I’m still waiting for June to start actually building a DFRPG campaign, but I’m starting to do some thinking about what sorts of decisions will need to be made. I want a lot of these decisions to be made jointly between me and the players, through discussion and consensus, which means I need to understand the ramifications of the different options available.
And that means I’m doing some thinking about things.
One of the first decisions that needs to be made in running a DFRPG campaign is the power level of the campaign. There are four different levels, each of which dictates the Refresh level, number of skill points available, and the highest level of skill you can take.Â There’s a good explanation of the different levels in the book, talking about what sorts of characters are available at that level, and what sort of abilities they’ll have.
This is a pretty far-reaching decision, with a sort of domino effect that cascades through the entire game. The power level will affect the types of characters created, which will influence the types of foes they face, which will shape the stories you tell and the themes you choose and even the nature of the setting.
So, what are we talking about, here? Here are my thoughts. Note that the conclusions I come up with are not the only ones supported by the game, but they show some of the ramifications of the power level decision.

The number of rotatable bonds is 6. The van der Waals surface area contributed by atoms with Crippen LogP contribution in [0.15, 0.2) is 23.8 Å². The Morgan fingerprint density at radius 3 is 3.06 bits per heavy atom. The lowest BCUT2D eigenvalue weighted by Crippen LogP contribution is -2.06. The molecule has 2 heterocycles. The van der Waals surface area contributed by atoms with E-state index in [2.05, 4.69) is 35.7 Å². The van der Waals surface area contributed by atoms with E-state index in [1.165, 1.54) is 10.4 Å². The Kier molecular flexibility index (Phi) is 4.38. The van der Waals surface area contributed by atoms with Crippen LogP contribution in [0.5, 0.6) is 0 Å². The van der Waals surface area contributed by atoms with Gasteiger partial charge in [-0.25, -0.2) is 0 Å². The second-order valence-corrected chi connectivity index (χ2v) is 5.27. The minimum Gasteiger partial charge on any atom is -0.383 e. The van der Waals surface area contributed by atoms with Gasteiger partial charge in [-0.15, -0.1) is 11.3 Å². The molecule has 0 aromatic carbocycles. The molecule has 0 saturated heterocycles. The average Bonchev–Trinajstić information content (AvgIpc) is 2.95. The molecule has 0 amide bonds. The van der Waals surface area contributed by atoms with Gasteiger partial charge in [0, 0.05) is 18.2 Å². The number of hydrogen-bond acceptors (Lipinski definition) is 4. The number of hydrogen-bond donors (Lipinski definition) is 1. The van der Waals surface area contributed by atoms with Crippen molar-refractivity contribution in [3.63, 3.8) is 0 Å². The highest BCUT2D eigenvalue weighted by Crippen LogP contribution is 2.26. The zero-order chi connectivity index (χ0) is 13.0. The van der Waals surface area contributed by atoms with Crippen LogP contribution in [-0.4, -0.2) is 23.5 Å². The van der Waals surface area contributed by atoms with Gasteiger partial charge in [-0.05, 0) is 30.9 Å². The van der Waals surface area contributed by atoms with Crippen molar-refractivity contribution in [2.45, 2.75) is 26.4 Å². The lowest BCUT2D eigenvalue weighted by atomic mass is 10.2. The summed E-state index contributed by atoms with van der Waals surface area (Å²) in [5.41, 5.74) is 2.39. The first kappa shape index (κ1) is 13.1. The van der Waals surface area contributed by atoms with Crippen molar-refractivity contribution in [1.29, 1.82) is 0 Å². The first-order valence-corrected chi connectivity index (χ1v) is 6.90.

Feet in the Water
6 refresh, 20 skill points, skill cap at Great.
At this level, you’re looking pretty much at playing mortals with (maybe) a supernatural trick or two. This means templates like Focused Practitioner, Red Court Infected, and True Believer. You can get a little more oomph by taking the basics of things like Champion of God or Changeling, but you’re not going to have much in the way of refresh to customize your character or buy extra stunts. At most, you’re going to have two skills at Great, which would leave you with only four other skills above Mediocre.
This is the game of the clued-in mortal, the small fish in the pond, and folks who are just starting out in their career of becoming big, bad monsters. Sample characters from the books are people like the Special Investigations Unit, the Carpenter family (excluding Molly and Michael, but including Charity), the Ordo Lebes, the Changeling kids from Summer Knight, and most of the members of ParaNet. The foes they’d be able to face on an equal footing (-6 refresh or thereabouts) are either mortal or very low-powered supernatural; things like the Chlorofiend, the chimp or baboon sized shen demons, some common fey like pixies and elves, spectres, and minor spirits.
This sort of power level really lends itself to horror stories, as opposed to action stories. In most cases, your characters are going to be significantly overmatched by the opposition, and they’re going to need to outrun and outthink them. Horror stories also tend to happen on a very personal scale – it’s you and a couple of friends up against the monster that’s going to eat you. You’re not necessarily trying to save the world. You’re just trying to save yourself.
The idea of personal scale and the limited array of foes also suggests that a game at this level would fit nicely into a limited-geography setting – maybe a college campus, or a small town, or a single precinct in a city. Of course, as the early seasons of Supernatural show so very well, it also works fairly well as a road-trip game.